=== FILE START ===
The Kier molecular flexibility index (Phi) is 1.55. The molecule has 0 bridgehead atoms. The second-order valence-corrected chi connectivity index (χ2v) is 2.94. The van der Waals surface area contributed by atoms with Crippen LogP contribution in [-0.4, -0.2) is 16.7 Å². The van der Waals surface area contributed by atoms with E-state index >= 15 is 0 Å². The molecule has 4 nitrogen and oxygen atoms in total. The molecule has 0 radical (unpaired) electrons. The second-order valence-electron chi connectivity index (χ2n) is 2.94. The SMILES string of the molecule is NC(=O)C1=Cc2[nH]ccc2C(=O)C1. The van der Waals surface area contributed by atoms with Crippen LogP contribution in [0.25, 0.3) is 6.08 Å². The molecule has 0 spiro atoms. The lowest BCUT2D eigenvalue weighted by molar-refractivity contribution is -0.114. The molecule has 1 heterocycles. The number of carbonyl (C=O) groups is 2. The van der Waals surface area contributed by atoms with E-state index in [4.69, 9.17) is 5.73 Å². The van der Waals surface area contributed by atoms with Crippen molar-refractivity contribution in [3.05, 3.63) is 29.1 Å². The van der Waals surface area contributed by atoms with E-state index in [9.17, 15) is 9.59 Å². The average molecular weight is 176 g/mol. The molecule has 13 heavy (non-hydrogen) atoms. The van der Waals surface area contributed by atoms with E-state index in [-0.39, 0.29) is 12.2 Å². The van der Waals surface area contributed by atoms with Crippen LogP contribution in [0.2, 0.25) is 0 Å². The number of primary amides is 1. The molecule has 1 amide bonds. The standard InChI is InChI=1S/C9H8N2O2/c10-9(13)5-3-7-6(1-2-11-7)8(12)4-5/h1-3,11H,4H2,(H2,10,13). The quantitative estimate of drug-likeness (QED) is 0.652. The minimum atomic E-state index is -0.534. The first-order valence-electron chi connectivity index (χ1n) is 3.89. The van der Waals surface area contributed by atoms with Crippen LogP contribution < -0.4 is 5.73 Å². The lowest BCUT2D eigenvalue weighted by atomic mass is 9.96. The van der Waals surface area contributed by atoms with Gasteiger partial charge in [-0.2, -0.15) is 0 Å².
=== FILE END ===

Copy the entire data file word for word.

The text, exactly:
The Kier molecular flexibility index (Phi) is 1.55. The molecule has 0 bridgehead atoms. The second-order valence-corrected chi connectivity index (χ2v) is 2.94. The van der Waals surface area contributed by atoms with Crippen LogP contribution in [-0.4, -0.2) is 16.7 Å². The van der Waals surface area contributed by atoms with E-state index >= 15 is 0 Å². The molecule has 4 nitrogen and oxygen atoms in total. The molecule has 0 radical (unpaired) electrons. The second-order valence-electron chi connectivity index (χ2n) is 2.94. The SMILES string of the molecule is NC(=O)C1=Cc2[nH]ccc2C(=O)C1. The van der Waals surface area contributed by atoms with Crippen LogP contribution in [0.25, 0.3) is 6.08 Å². The molecule has 0 spiro atoms. The lowest BCUT2D eigenvalue weighted by molar-refractivity contribution is -0.114. The molecule has 1 heterocycles. The number of carbonyl (C=O) groups is 2. The van der Waals surface area contributed by atoms with E-state index in [4.69, 9.17) is 5.73 Å². The van der Waals surface area contributed by atoms with Crippen molar-refractivity contribution in [3.05, 3.63) is 29.1 Å². The van der Waals surface area contributed by atoms with E-state index in [9.17, 15) is 9.59 Å². The average molecular weight is 176 g/mol. The molecule has 13 heavy (non-hydrogen) atoms. The van der Waals surface area contributed by atoms with E-state index in [-0.39, 0.29) is 12.2 Å². The van der Waals surface area contributed by atoms with Crippen LogP contribution in [0.2, 0.25) is 0 Å². The number of primary amides is 1. The molecule has 1 amide bonds. The standard InChI is InChI=1S/C9H8N2O2/c10-9(13)5-3-7-6(1-2-11-7)8(12)4-5/h1-3,11H,4H2,(H2,10,13). The quantitative estimate of drug-likeness (QED) is 0.652. The minimum atomic E-state index is -0.534. The first-order valence-electron chi connectivity index (χ1n) is 3.89. The van der Waals surface area contributed by atoms with Crippen LogP contribution < -0.4 is 5.73 Å². The lowest BCUT2D eigenvalue weighted by atomic mass is 9.96. The van der Waals surface area contributed by atoms with Gasteiger partial charge in [-0.2, -0.15) is 0 Å².